The 21st century financial crisis has been fertile ground for the cinematic world. Films like JC Chandor’s Margin Call, Andrew Dominik’s Killing Them Softly or Scott Cooper’s Out of the Furnace have taken this change in climate in stride, sometimes directly dealing with the crash itself, sometimes through its ripple effect into the job market of the middle and lower classes. Improprieties in the housing market and the rise of subprime mortgages was one of the chief causes of the collapse, and those predatory practices have been placed directly in the crosshairs of director Ramin Bahrani’s new film 99 Homes.
Dennis Nash (Andrew Garfield in his first post-Spider-Man role) is an honest, motivated construction worker forced to come to grips with the evaporating housing market causing his projects to dry up. His mother’s (Laura Dern) hairdressing business is not bringing in enough cash to keep them ahead on their mortgage, and soon the worst that can happen comes in the form of Rick Carver (Michael Shannon), an unscrupulous real estate magnate who specializes in foreclosed homes and evictions. Stripped of his family home and forced to live in a motel with his mother and young son, Dennis soon finds himself making a deal with the devil when Carver offers him some short term construction jobs for quick cash. As his tasks become more and more underhanded and quite possibly illegal, and as he finds himself doing the very things that were done to him in order to get the money to get his house back, Dennis must decide how far he is willing to go to help his family.
99 Homes feels like the sort of film Andrew Garfield used to make prior to being swept up into the superhero-industrial complex in the form of two underwhelming Amazing Spider-Man movies. Prior to that, he rose to prominence through films like The Social Network, Never Let Me Go and Red Riding 1974 in 2009 and 2010. He did fine work in those Spider-Man films, but they never felt of the same caliber of the work he had been doing prior. This is a much more complex turn, one that requires him to juggle his desire to repair his broken life with the harsh realities of getting that money from the man who put him on the street in the first place. Michael Shannon remains his consistently immaculate self, spitting the sort of fire he always does in roles like this, but in between the bluster, he also softens his demeanor to draw in those around him. Shannon effortlessly plays his devil with both a silver tongue and fire and brimstone, wielding his immense power and influence to bend the world to his will. The beauty of Shannon’s performance is that when he says he never wanted to get into the eviction business but the market forced his hand, it’s hard not to believe him. But he’s such a remorseless cad that all it does is foment ambivalence.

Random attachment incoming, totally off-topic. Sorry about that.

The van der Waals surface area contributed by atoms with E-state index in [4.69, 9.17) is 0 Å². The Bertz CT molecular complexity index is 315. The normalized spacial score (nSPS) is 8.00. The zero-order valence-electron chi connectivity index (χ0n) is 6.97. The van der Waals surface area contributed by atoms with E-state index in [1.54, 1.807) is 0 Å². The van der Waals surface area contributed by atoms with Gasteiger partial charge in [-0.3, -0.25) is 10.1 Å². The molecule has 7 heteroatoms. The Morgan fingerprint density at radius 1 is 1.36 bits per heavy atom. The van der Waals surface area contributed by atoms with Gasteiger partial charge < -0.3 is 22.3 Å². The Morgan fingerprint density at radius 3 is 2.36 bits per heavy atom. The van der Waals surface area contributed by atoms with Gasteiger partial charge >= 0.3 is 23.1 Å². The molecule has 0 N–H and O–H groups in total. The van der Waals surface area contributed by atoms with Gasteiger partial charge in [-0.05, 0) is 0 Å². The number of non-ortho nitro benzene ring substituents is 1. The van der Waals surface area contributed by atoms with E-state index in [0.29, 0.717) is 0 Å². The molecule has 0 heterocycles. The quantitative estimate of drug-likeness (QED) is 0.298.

Bahrani’s agenda is clear throughout 99 Homes. To call it polemical would not be unwarranted. This is a film about working class people’s lives being ruined by banks and real estate moguls from the comfort of board rooms and skyscrapers while the working men and women whose lives they destroy fight vainly in courtrooms and branch lobbies pitched against them. Garfield’s character is the bridge, a man who exists in both worlds even as the lure of money and bigger, better houses pulls him further toward the dark side. The consequences of his actions ripple through his family and environment in predictable ways (he is still living in the motel full of evictees while evicting others, after all), and the emotional anguish of it all consistently takes center stage. Bahrani’s sympathies never leave the side of the downtrodden, even as their actions become more violent and dangerous. They are most directly represented by Frank Green (Tim Guinee), an honest man pushed to the brink whose plight becomes the setting for the film’s climax.
This is the moment where 99 Homes bubbles over into pure histrionics, and even becomes a bit problematic. The Green character shifts in a major and arguably incongruous way that seems to be purely due to the needs of the script. Action dictated by plot over character is always a disappointing move for a script, one that trades conviction for convenience. This happens from time to time in 99 Homes, though never more than during its finale, and while it serves a purpose of ratcheting up his central thesis concerning the failings of banks and real estate in the aftermath of the housing crisis, but it also takes away from some of the impact of that same theme when it feels too structured. Luckily, though, the performances of Garfield and Shannon are what linger in the mind as the credits roll, and their work is more than enough to bolster the film as it lags in other aspects. Bahrani can get carried away from time to time, but the core of 99 Homes is strong.